Our Office recently concluded an investigation that has resulted in two important firsts along with some key lessons learned for businesses conducting e-mail marketing.
The investigation represents our first action taken under the “address-harvesting” provisions of the Personal Information Protection and Electronic Documents Act (PIPEDA) introduced by Canada’s anti-spam law (CASL). It also resulted in the implementation of our first compliance agreement, a new tool made possible by changes to PIPEDA introduced by the Digital Privacy Act.
Identifying a potential problem
Following the launch of the Canadian Radio-television and Telecommunications Commission’s (CRTC) Spam Reporting Centre, we identified a cluster of hundreds of submissions received from the public about the e-mail marketing activities of Compu-Finder, a Quebec-based corporate training provider.
We launched an investigation against the company that examined its privacy management practices and possible use of address harvesting software. In discussions with the CRTC, we found that they were pursuing action against Compu-Finder under their CASL mandate regarding the sending of unsolicited commercial e-mails (“spam”). As a result, we agreed to share information between our offices, as permitted under CASL and a related Memorandum of Understanding.
During our investigation, the company reported that as of January 2014, it held approximately 475,000 e-mail addresses. Of these, around 170,000 were collected using address-harvesting software.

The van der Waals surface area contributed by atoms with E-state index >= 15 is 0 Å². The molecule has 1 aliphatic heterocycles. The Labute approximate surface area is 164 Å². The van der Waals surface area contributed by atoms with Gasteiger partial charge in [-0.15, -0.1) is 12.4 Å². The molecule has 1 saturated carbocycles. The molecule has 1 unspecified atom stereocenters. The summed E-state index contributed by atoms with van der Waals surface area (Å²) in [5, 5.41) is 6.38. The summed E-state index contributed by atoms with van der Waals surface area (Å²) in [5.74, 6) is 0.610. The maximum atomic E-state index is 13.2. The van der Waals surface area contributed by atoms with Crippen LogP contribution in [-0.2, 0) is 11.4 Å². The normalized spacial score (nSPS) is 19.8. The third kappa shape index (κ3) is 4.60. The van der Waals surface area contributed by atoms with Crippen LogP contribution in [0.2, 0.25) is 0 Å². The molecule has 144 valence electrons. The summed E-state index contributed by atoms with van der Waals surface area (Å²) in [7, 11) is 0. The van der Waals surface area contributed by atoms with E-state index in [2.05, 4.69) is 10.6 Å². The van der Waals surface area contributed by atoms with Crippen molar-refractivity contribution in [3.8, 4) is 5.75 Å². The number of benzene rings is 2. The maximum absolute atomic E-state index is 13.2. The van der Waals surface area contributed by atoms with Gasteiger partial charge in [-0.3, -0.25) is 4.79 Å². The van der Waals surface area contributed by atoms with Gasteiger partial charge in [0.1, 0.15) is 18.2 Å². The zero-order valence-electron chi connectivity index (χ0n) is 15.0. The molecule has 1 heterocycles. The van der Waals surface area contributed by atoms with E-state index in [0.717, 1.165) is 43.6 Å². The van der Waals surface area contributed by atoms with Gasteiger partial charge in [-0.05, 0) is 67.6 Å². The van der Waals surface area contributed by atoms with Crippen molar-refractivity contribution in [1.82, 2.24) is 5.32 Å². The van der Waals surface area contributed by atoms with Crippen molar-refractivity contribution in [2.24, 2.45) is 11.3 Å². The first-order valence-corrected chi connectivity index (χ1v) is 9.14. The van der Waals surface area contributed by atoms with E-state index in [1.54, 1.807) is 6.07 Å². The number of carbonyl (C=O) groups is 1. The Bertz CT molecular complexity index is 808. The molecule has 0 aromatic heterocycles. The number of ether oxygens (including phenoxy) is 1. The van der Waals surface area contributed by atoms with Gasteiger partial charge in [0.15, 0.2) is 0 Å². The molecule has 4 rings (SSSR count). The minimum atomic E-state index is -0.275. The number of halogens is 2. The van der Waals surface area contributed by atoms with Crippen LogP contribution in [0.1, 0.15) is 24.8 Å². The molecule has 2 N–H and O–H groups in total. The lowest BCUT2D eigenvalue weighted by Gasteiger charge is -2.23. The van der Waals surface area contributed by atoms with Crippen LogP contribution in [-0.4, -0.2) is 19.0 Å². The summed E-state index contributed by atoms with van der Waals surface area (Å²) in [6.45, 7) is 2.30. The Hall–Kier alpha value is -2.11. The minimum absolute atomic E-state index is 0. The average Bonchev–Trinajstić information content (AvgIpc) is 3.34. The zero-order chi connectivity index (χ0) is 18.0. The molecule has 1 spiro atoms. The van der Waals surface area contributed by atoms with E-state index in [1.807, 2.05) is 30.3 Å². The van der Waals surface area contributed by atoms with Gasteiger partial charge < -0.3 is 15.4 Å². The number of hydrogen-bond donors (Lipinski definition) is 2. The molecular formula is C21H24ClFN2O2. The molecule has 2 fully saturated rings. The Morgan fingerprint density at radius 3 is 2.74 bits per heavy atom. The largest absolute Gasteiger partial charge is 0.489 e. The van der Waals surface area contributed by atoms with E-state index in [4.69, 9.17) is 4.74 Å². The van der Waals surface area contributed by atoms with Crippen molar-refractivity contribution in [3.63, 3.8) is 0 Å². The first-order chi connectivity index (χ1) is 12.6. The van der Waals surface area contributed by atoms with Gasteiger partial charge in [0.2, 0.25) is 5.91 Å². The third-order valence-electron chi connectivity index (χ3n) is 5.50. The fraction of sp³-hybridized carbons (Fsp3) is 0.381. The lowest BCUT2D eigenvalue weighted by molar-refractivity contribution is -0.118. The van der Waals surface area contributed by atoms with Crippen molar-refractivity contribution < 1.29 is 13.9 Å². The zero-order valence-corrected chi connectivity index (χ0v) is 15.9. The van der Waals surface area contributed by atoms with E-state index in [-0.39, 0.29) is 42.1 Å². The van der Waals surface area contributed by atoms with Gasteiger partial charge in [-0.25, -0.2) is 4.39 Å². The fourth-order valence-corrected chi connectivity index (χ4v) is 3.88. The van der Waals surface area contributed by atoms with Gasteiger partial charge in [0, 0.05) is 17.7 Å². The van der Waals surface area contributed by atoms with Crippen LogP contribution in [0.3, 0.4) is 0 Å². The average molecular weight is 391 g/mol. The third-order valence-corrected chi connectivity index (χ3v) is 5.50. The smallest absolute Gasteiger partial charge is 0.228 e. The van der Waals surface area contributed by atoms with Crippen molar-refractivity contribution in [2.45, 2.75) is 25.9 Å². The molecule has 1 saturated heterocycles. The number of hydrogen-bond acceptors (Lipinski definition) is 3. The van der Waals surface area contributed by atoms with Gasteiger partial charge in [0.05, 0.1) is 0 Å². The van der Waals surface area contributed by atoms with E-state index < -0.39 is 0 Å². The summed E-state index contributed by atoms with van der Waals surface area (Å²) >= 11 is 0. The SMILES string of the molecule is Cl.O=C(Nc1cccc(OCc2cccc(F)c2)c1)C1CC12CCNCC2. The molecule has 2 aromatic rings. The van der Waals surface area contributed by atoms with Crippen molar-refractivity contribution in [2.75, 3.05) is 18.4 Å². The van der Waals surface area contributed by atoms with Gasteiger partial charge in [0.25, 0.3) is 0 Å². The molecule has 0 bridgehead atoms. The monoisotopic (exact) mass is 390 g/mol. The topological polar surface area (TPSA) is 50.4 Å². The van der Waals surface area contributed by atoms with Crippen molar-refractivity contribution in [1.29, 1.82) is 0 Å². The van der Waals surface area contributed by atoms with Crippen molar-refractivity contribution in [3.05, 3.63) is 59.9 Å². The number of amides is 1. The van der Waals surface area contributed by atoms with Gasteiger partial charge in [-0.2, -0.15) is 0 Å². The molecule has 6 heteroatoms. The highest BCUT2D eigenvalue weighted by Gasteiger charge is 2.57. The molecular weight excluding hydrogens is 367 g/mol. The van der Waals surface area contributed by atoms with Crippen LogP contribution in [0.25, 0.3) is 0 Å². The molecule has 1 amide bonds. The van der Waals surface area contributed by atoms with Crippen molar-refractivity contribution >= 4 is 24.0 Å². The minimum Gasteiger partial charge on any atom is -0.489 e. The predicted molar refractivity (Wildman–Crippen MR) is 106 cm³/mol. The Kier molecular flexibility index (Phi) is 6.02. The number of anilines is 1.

The company claimed that, in anticipation of the coming into force of CASL, it reduced the number of its addresses to just over 100,000 including 28,000 collected by address harvesting software.
Collecting from websites
Compu-Finder also said it collected emails from websites of companies which it believed would be interested in its training and which had on obligation to provide such training under Quebec legislation. Yet while its sessions were offered almost exclusively in French at facilities in Montreal and Quebec City, e-mails were continually sent to recipients across Canada as far away as British Columbia and even overseas.
Compu-Finder believed that it could rely upon implied consent to collect and use many of the e-mail addresses in its possession due to: existing business relationships; the non-sensitive nature of the information collected; the open publication of the e-mail addresses; and, the relevance of its commercial e-mails to the professional activities of the individual recipients.
Yet we found that some of the websites the company collected addresses from had clear non-solicitation notices. We also interviewed some individuals who provided submissions to the Spam Reporting Centre and found that none had any business relationship with the company and the messages they received were not relevant to their work. For example:
- One individual received e-mails promoting a course for finance directors when he was a computer science professor at a university;